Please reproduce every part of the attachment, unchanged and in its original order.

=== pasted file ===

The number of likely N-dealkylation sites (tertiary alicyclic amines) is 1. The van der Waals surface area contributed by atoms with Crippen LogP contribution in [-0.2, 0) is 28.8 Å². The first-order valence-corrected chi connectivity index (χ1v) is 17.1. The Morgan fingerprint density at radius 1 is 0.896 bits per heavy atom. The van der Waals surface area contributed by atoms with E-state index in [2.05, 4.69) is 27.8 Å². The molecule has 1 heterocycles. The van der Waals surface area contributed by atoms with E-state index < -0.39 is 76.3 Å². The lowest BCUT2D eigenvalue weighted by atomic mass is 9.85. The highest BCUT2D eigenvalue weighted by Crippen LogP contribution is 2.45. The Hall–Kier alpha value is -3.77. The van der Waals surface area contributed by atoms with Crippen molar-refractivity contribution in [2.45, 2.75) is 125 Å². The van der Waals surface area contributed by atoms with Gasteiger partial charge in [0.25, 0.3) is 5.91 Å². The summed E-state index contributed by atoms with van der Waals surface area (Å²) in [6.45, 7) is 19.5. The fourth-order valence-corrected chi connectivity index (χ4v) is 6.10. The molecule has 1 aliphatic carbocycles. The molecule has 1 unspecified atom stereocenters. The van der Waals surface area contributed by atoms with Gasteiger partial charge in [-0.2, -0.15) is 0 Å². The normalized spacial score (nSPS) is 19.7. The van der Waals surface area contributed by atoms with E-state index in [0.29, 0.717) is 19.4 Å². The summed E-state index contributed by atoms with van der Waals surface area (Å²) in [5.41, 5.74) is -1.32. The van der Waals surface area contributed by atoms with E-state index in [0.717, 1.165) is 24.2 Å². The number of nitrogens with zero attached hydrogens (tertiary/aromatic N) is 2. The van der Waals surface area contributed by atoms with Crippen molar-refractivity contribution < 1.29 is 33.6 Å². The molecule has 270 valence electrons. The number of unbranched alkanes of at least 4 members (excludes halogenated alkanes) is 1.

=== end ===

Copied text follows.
The number of likely N-dealkylation sites (tertiary alicyclic amines) is 1. The van der Waals surface area contributed by atoms with Crippen LogP contribution in [-0.2, 0) is 28.8 Å². The first-order valence-corrected chi connectivity index (χ1v) is 17.1. The Morgan fingerprint density at radius 1 is 0.896 bits per heavy atom. The van der Waals surface area contributed by atoms with E-state index in [2.05, 4.69) is 27.8 Å². The molecule has 1 heterocycles. The van der Waals surface area contributed by atoms with E-state index < -0.39 is 76.3 Å². The lowest BCUT2D eigenvalue weighted by atomic mass is 9.85. The highest BCUT2D eigenvalue weighted by Crippen LogP contribution is 2.45. The Hall–Kier alpha value is -3.77. The van der Waals surface area contributed by atoms with Crippen molar-refractivity contribution in [2.45, 2.75) is 125 Å². The van der Waals surface area contributed by atoms with Gasteiger partial charge in [0.25, 0.3) is 5.91 Å². The summed E-state index contributed by atoms with van der Waals surface area (Å²) in [6.45, 7) is 19.5. The fourth-order valence-corrected chi connectivity index (χ4v) is 6.10. The molecule has 1 aliphatic carbocycles. The molecule has 1 unspecified atom stereocenters. The van der Waals surface area contributed by atoms with Gasteiger partial charge in [-0.2, -0.15) is 0 Å². The normalized spacial score (nSPS) is 19.7. The van der Waals surface area contributed by atoms with E-state index in [0.29, 0.717) is 19.4 Å². The summed E-state index contributed by atoms with van der Waals surface area (Å²) in [5.41, 5.74) is -1.32. The van der Waals surface area contributed by atoms with E-state index in [0.717, 1.165) is 24.2 Å². The number of nitrogens with zero attached hydrogens (tertiary/aromatic N) is 2. The van der Waals surface area contributed by atoms with Crippen molar-refractivity contribution < 1.29 is 33.6 Å². The molecule has 270 valence electrons. The number of unbranched alkanes of at least 4 members (excludes halogenated alkanes) is 1.